The Spectator, Volume 2. eBook

This eBook from the Gutenberg Project consists of approximately 1,123 pages of information about The Spectator, Volume 2..
he should not feel the Weight of it; he improved this Thought into an Affectation of Closeness and Covetousness.  Upon this one Principle he resolved to govern his future Life; and in the thirty sixth Year of his Age he repaired to Long-lane, and looked upon several Dresses which hung there deserted by their first Masters, and exposed to the Purchase of the best Bidder.  At this Place he exchanged his gay Shabbiness of Cloaths fit for a much younger Man, to warm ones that would be decent for a much older one. Irus came out thoroughly equipped from Head to Foot, with a little oaken Cane in the Form of a substantial Man that did not mind his Dress, turned of fifty.  He had at this time fifty Pounds in ready Money; and in this Habit, with this Fortune, he took his present Lodging in St. John Street, at the Mansion-House of a Taylor’s Widow, who washes and can clear-starch his Bands.  From that Time to this, he has kept the main Stock, without Alteration under or over to the value of five Pounds.  He left off all his old Acquaintance to a Man, and all his Arts of Life, except the Play of Backgammon, upon which he has more than bore his Charges. Irus has, ever since he came into this Neighbourhood, given all the Intimations, he skilfully could, of being a close Hunks worth Money:  No body comes to visit him, he receives no Letters, and tells his Money Morning and Evening.  He has, from the publick Papers, a Knowledge of what generally passes, shuns all Discourses of Money, but shrugs his Shoulder when you talk of Securities; he denies his being rich with the Air, which all do who are vain of being so:  He is the Oracle of a Neighbouring Justice of Peace, who meets him at the Coffeehouse; the Hopes that what he has must come to Somebody, and that he has no Heirs, have that Effect where ever he is known, that he every Day has three or four Invitations to dine at different Places, which he generally takes care to choose in such a manner, as not to seem inclined to the richer Man.  All the young Men respect him, and say he is just the same Man he was when they were Boys.  He uses no Artifice in the World, but makes use of Mens Designs upon him to get a Maintenance out of them.  This he carries on by a certain Peevishness, (which he acts very well) that no one would believe could possibly enter into the Head of a poor Fellow.  His Mein, his Dress, his Carriage, and his Language are such, that you would be at a loss to guess whether in the Active Part of his Life he had been a sensible Citizen, or Scholar that knew the World.  These are the great Circumstances in the Life of Irus, and thus does he pass away his Days a Stranger to Mankind; and at his Death, the worst that will be said of him will be, that he got by every Man who had Expectations from him, more than he had to leave him.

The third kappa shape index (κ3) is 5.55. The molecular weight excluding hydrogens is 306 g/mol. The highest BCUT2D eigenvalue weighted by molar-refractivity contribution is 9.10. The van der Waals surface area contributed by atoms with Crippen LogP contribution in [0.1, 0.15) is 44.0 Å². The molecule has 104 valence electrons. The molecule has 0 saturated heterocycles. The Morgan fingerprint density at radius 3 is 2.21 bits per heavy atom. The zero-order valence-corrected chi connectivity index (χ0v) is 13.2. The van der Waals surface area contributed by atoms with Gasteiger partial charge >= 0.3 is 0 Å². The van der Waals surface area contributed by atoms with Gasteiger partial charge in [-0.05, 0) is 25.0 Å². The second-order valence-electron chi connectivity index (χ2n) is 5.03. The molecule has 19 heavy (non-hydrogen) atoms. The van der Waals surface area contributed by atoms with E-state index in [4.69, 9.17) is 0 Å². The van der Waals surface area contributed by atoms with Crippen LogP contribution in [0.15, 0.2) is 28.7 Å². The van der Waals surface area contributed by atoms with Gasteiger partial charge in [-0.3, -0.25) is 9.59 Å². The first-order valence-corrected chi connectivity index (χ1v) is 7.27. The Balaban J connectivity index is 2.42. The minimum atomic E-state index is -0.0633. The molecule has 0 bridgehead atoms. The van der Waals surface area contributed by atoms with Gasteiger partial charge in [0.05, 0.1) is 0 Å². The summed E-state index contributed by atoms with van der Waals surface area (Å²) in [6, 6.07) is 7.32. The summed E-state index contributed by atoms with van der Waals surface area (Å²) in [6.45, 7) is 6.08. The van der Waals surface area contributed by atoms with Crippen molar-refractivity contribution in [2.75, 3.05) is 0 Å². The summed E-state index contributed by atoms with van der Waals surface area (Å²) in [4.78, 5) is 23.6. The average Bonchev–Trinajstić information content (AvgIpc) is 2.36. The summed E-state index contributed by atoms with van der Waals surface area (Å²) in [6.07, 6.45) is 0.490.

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The Spectator, Volume 2. from Project Gutenberg. Public domain.
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